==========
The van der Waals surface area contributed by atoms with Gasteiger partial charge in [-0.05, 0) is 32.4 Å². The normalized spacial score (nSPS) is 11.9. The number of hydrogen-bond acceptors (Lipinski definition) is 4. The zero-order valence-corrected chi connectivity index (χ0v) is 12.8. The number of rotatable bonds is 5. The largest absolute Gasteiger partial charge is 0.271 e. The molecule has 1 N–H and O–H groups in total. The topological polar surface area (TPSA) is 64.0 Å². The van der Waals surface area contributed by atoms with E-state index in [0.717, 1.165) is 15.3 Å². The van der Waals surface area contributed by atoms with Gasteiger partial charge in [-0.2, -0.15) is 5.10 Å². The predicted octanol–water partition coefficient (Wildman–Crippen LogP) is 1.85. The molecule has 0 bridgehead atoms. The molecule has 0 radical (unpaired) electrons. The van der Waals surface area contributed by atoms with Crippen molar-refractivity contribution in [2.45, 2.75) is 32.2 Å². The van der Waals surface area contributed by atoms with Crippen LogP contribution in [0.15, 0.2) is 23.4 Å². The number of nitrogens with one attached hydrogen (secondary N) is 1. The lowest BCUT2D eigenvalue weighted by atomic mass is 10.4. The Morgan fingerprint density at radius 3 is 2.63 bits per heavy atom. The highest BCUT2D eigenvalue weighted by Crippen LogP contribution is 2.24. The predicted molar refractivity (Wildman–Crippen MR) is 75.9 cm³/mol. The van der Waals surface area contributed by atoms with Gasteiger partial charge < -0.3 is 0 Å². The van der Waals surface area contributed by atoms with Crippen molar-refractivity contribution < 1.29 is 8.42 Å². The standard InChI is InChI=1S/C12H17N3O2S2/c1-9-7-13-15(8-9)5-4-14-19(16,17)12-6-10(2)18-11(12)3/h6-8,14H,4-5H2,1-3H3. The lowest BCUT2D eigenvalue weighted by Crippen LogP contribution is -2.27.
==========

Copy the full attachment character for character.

The van der Waals surface area contributed by atoms with Gasteiger partial charge in [-0.05, 0) is 32.4 Å². The normalized spacial score (nSPS) is 11.9. The number of hydrogen-bond acceptors (Lipinski definition) is 4. The zero-order valence-corrected chi connectivity index (χ0v) is 12.8. The number of rotatable bonds is 5. The largest absolute Gasteiger partial charge is 0.271 e. The molecule has 1 N–H and O–H groups in total. The topological polar surface area (TPSA) is 64.0 Å². The van der Waals surface area contributed by atoms with E-state index in [0.717, 1.165) is 15.3 Å². The van der Waals surface area contributed by atoms with Gasteiger partial charge in [-0.2, -0.15) is 5.10 Å². The predicted octanol–water partition coefficient (Wildman–Crippen LogP) is 1.85. The molecule has 0 bridgehead atoms. The molecule has 0 radical (unpaired) electrons. The van der Waals surface area contributed by atoms with Crippen molar-refractivity contribution in [2.45, 2.75) is 32.2 Å². The van der Waals surface area contributed by atoms with Crippen LogP contribution in [0.15, 0.2) is 23.4 Å². The number of nitrogens with one attached hydrogen (secondary N) is 1. The lowest BCUT2D eigenvalue weighted by atomic mass is 10.4. The Morgan fingerprint density at radius 3 is 2.63 bits per heavy atom. The highest BCUT2D eigenvalue weighted by Crippen LogP contribution is 2.24. The predicted molar refractivity (Wildman–Crippen MR) is 75.9 cm³/mol. The van der Waals surface area contributed by atoms with Gasteiger partial charge < -0.3 is 0 Å². The van der Waals surface area contributed by atoms with Crippen molar-refractivity contribution < 1.29 is 8.42 Å². The standard InChI is InChI=1S/C12H17N3O2S2/c1-9-7-13-15(8-9)5-4-14-19(16,17)12-6-10(2)18-11(12)3/h6-8,14H,4-5H2,1-3H3. The lowest BCUT2D eigenvalue weighted by Crippen LogP contribution is -2.27.